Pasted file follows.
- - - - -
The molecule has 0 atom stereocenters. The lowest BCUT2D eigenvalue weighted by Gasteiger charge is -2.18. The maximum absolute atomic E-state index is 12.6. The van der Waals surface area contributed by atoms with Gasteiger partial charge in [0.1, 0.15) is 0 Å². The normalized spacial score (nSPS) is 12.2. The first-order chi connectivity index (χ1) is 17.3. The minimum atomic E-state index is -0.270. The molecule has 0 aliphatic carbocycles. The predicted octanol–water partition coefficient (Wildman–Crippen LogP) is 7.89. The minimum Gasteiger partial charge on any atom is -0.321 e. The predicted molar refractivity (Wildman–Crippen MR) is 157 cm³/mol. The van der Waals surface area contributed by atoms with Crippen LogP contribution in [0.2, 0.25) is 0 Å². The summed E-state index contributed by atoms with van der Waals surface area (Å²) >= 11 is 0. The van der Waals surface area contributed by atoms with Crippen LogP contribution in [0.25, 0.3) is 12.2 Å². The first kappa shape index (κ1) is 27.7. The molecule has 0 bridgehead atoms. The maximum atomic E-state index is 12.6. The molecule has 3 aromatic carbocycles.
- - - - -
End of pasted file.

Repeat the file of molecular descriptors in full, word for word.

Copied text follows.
The molecule has 0 atom stereocenters. The lowest BCUT2D eigenvalue weighted by Gasteiger charge is -2.18. The maximum absolute atomic E-state index is 12.6. The van der Waals surface area contributed by atoms with Gasteiger partial charge in [0.1, 0.15) is 0 Å². The normalized spacial score (nSPS) is 12.2. The first-order chi connectivity index (χ1) is 17.3. The minimum atomic E-state index is -0.270. The molecule has 0 aliphatic carbocycles. The predicted octanol–water partition coefficient (Wildman–Crippen LogP) is 7.89. The minimum Gasteiger partial charge on any atom is -0.321 e. The predicted molar refractivity (Wildman–Crippen MR) is 157 cm³/mol. The van der Waals surface area contributed by atoms with Crippen LogP contribution in [0.2, 0.25) is 0 Å². The summed E-state index contributed by atoms with van der Waals surface area (Å²) >= 11 is 0. The van der Waals surface area contributed by atoms with Crippen LogP contribution in [0.25, 0.3) is 12.2 Å². The first kappa shape index (κ1) is 27.7. The molecule has 0 bridgehead atoms. The maximum atomic E-state index is 12.6. The molecule has 3 aromatic carbocycles.